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Windham County Sheriff Keith Clark has been meeting with area towns to discuss the cost of coverage for the coming fiscal year.

Town and Village

Town asked to absorb additional policing costs

Sheriff: department dinged for statewide workers’ comp claims

GUILFORD—Windham County Sheriff Keith Clark visited the Selectboard at its June 22 regular board meeting to introduce himself to the new members, and to discuss the increase in the contract price his department charges the town.

The original agreement was for the Sheriff’s Department to patrol Guilford 1½ hours responding to calls, and 6½ hours for traffic enforcement, every month, at a rate of $4,000 per month. Clark now seeks $4,608 for the same services.

“I think we can probably absorb the increase,” Selectboard Chair Anne Rider told Clark. The rest of the board agreed, and unanimously voted to pay the Sheriff Department the amount it requested.

Clark told the Board he realizes the increase is a challenge for the towns he serves, because the towns did not expect the higher rates when they made their budgets for the fiscal year.

Clark said the increase is because of two things he discovered while examining the Sheriff’s Department’s finances: his department has been undercharging towns, and it has experienced unanticipated increases in costs.

One item Clark said caught him by surprise was his workers’ compensation insurance.

“We have not had a workers’ comp claim in the nine years I’ve been Sheriff,” Clark said, noting he has worked hard to train his staff and ensure they are operating in the safest manner possible.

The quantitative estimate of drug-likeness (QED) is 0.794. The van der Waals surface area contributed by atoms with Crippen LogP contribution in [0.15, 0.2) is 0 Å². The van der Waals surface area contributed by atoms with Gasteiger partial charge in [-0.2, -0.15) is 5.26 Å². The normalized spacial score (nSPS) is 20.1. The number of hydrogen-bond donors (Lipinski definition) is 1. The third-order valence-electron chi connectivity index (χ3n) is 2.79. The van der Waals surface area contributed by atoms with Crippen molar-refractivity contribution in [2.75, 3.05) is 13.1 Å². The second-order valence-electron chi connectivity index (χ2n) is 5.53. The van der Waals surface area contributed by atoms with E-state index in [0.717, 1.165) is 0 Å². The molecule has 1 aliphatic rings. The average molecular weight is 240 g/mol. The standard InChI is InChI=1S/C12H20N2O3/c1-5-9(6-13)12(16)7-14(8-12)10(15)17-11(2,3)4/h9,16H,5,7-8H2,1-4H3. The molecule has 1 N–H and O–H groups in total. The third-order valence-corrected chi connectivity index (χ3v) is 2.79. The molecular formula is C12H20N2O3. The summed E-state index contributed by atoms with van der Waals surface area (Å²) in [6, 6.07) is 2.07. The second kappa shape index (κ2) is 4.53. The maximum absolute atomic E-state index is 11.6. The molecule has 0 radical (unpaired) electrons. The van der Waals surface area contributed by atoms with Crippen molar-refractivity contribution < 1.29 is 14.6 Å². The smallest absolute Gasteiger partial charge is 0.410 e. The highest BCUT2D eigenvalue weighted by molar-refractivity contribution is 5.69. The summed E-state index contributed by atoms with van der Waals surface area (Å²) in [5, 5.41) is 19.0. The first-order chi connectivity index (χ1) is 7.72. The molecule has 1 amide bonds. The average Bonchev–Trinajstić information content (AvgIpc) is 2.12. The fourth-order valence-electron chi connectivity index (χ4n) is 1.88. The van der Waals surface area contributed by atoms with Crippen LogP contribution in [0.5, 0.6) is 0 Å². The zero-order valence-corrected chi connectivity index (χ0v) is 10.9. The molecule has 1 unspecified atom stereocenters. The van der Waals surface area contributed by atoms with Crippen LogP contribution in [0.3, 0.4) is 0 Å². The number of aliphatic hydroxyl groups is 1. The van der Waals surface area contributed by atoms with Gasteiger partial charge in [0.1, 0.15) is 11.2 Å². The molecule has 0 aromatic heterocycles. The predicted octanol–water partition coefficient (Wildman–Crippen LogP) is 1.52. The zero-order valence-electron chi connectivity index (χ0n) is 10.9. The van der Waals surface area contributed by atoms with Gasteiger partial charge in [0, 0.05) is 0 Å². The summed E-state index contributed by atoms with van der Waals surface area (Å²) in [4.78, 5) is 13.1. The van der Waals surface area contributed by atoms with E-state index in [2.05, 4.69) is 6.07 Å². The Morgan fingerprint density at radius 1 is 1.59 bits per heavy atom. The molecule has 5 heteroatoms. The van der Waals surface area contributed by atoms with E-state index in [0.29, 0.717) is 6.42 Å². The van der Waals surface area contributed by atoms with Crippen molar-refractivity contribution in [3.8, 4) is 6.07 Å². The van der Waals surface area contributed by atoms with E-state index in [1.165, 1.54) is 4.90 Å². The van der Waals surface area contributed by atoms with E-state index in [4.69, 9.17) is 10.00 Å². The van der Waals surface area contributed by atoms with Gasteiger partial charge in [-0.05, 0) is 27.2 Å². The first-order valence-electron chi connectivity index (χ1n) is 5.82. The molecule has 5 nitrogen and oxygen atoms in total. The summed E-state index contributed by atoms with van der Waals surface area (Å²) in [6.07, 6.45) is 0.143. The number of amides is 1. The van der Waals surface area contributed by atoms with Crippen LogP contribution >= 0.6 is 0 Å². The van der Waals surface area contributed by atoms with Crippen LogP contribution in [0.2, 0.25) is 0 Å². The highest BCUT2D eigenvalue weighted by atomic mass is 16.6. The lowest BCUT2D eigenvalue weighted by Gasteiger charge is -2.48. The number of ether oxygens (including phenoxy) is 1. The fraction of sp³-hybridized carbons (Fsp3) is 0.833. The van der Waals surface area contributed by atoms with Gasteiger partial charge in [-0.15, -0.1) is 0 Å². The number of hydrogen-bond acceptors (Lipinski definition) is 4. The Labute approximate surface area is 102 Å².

Still, Clark said, his insurance had gone up, and when he asked his insurance agent why, he was told it was because the entire Vermont pool had gone up.

Clark told the Selectboard, “we are looking for ways to save money, and if we can find those savings, we will pass that on to the towns.” He assured them, “I’m not looking to get rich off the backs of the towns.”

In addition to explaining the increase, Clark also recommended the town expand patrol hours with the Sheriff’s Department, and possibly pool together with other area towns to “increase buying power.”

Board member Gabrielle Ciuffreda asked Clark how many patrol hours he recommended for a town the size of Guilford, taking into consideration the “deterrent factor.”

Clark said 8 to 12 hours per week would give his department “more presence” as well as more flexibility in assigning deputies to Guilford. He explained the increase would allow the deputies to gain experience in the town and allow them greater opportunity to get to know the residents, thus improving their ability to do things like mediate disputes between neighbors, for example.

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Originally published in The Commons issue #313 (Wednesday, July 8, 2015). This story appeared on page C1.

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